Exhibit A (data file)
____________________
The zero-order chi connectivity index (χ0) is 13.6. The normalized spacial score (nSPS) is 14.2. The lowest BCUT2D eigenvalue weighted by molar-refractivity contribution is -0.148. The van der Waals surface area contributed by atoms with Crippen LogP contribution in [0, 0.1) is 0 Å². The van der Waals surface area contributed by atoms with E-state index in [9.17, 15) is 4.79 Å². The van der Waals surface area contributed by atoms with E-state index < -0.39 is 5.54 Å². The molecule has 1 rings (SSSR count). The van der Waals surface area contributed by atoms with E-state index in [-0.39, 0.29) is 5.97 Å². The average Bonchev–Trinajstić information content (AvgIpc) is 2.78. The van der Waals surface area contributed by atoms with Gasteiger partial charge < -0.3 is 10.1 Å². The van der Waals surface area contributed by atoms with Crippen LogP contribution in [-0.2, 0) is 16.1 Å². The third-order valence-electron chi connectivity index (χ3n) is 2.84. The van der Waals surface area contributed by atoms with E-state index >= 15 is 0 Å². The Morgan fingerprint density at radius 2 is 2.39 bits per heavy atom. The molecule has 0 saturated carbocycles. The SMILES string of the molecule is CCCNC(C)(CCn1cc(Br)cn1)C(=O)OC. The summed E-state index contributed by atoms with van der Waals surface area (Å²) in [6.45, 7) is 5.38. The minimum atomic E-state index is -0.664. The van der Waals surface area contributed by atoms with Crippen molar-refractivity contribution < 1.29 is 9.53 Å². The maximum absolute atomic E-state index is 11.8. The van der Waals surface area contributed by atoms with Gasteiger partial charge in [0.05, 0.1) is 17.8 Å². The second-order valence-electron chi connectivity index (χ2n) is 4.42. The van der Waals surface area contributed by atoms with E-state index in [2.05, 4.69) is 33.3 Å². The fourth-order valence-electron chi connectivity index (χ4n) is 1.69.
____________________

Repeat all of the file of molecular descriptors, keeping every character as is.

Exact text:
The zero-order chi connectivity index (χ0) is 13.6. The normalized spacial score (nSPS) is 14.2. The lowest BCUT2D eigenvalue weighted by molar-refractivity contribution is -0.148. The van der Waals surface area contributed by atoms with Crippen LogP contribution in [0, 0.1) is 0 Å². The van der Waals surface area contributed by atoms with E-state index in [9.17, 15) is 4.79 Å². The van der Waals surface area contributed by atoms with E-state index < -0.39 is 5.54 Å². The molecule has 1 rings (SSSR count). The van der Waals surface area contributed by atoms with E-state index in [-0.39, 0.29) is 5.97 Å². The average Bonchev–Trinajstić information content (AvgIpc) is 2.78. The van der Waals surface area contributed by atoms with Gasteiger partial charge < -0.3 is 10.1 Å². The van der Waals surface area contributed by atoms with Crippen LogP contribution in [-0.2, 0) is 16.1 Å². The third-order valence-electron chi connectivity index (χ3n) is 2.84. The van der Waals surface area contributed by atoms with E-state index >= 15 is 0 Å². The Morgan fingerprint density at radius 2 is 2.39 bits per heavy atom. The molecule has 0 saturated carbocycles. The SMILES string of the molecule is CCCNC(C)(CCn1cc(Br)cn1)C(=O)OC. The summed E-state index contributed by atoms with van der Waals surface area (Å²) in [6.45, 7) is 5.38. The minimum atomic E-state index is -0.664. The van der Waals surface area contributed by atoms with Crippen molar-refractivity contribution < 1.29 is 9.53 Å². The maximum absolute atomic E-state index is 11.8. The van der Waals surface area contributed by atoms with Gasteiger partial charge in [0.05, 0.1) is 17.8 Å². The second-order valence-electron chi connectivity index (χ2n) is 4.42. The van der Waals surface area contributed by atoms with E-state index in [2.05, 4.69) is 33.3 Å². The fourth-order valence-electron chi connectivity index (χ4n) is 1.69.